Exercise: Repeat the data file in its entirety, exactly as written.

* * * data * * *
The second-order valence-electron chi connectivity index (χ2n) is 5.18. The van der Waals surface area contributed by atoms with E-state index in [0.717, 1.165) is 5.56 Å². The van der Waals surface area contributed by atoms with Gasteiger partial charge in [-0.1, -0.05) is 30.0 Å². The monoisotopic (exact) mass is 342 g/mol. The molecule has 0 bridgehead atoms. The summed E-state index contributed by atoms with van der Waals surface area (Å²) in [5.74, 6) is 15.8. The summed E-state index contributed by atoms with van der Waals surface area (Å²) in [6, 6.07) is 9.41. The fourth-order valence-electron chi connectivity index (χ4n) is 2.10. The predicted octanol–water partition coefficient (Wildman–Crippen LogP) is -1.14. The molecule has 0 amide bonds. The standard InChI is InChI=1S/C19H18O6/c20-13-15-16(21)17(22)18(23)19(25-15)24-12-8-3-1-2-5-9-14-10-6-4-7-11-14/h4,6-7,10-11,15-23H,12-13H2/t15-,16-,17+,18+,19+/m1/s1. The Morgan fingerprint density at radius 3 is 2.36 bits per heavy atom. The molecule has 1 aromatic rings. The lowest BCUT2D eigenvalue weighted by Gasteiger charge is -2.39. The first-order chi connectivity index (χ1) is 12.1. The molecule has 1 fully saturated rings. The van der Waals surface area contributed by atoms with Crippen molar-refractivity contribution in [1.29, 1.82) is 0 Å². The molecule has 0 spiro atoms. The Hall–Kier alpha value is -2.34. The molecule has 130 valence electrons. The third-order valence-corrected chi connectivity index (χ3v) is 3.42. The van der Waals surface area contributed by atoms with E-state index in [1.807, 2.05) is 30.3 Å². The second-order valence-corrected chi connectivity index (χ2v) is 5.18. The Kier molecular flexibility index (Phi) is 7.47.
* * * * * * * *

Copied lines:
The second-order valence-electron chi connectivity index (χ2n) is 5.18. The van der Waals surface area contributed by atoms with E-state index in [0.717, 1.165) is 5.56 Å². The van der Waals surface area contributed by atoms with Gasteiger partial charge in [-0.1, -0.05) is 30.0 Å². The monoisotopic (exact) mass is 342 g/mol. The molecule has 0 bridgehead atoms. The summed E-state index contributed by atoms with van der Waals surface area (Å²) in [5.74, 6) is 15.8. The summed E-state index contributed by atoms with van der Waals surface area (Å²) in [6, 6.07) is 9.41. The fourth-order valence-electron chi connectivity index (χ4n) is 2.10. The predicted octanol–water partition coefficient (Wildman–Crippen LogP) is -1.14. The molecule has 0 amide bonds. The standard InChI is InChI=1S/C19H18O6/c20-13-15-16(21)17(22)18(23)19(25-15)24-12-8-3-1-2-5-9-14-10-6-4-7-11-14/h4,6-7,10-11,15-23H,12-13H2/t15-,16-,17+,18+,19+/m1/s1. The Morgan fingerprint density at radius 3 is 2.36 bits per heavy atom. The molecule has 1 aromatic rings. The lowest BCUT2D eigenvalue weighted by Gasteiger charge is -2.39. The first-order chi connectivity index (χ1) is 12.1. The molecule has 1 fully saturated rings. The van der Waals surface area contributed by atoms with Crippen molar-refractivity contribution in [1.29, 1.82) is 0 Å². The molecule has 0 spiro atoms. The Hall–Kier alpha value is -2.34. The molecule has 130 valence electrons. The third-order valence-corrected chi connectivity index (χ3v) is 3.42. The van der Waals surface area contributed by atoms with E-state index in [1.807, 2.05) is 30.3 Å². The second-order valence-corrected chi connectivity index (χ2v) is 5.18. The Kier molecular flexibility index (Phi) is 7.47.